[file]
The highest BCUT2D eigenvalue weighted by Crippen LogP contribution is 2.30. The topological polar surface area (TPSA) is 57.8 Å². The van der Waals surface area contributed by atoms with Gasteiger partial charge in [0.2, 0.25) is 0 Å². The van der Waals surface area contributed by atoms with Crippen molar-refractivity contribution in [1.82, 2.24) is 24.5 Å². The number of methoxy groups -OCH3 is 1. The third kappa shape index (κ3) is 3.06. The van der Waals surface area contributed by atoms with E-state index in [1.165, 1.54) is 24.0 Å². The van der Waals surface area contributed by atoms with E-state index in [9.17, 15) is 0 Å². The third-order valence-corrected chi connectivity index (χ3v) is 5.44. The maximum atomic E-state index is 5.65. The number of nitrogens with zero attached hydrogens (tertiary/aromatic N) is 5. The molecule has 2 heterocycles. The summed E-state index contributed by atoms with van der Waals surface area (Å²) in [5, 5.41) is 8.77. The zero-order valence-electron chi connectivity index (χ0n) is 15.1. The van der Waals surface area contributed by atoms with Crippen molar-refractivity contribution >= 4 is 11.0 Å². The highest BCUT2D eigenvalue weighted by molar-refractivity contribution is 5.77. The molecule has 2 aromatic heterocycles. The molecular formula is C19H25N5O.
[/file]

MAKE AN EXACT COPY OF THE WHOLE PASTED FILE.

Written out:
The highest BCUT2D eigenvalue weighted by Crippen LogP contribution is 2.30. The topological polar surface area (TPSA) is 57.8 Å². The van der Waals surface area contributed by atoms with Gasteiger partial charge in [0.2, 0.25) is 0 Å². The van der Waals surface area contributed by atoms with Crippen molar-refractivity contribution in [1.82, 2.24) is 24.5 Å². The number of methoxy groups -OCH3 is 1. The third kappa shape index (κ3) is 3.06. The van der Waals surface area contributed by atoms with E-state index in [1.165, 1.54) is 24.0 Å². The van der Waals surface area contributed by atoms with E-state index in [9.17, 15) is 0 Å². The third-order valence-corrected chi connectivity index (χ3v) is 5.44. The maximum atomic E-state index is 5.65. The number of nitrogens with zero attached hydrogens (tertiary/aromatic N) is 5. The molecule has 2 heterocycles. The summed E-state index contributed by atoms with van der Waals surface area (Å²) in [5, 5.41) is 8.77. The zero-order valence-electron chi connectivity index (χ0n) is 15.1. The van der Waals surface area contributed by atoms with Crippen molar-refractivity contribution >= 4 is 11.0 Å². The highest BCUT2D eigenvalue weighted by molar-refractivity contribution is 5.77. The molecule has 2 aromatic heterocycles. The molecular formula is C19H25N5O.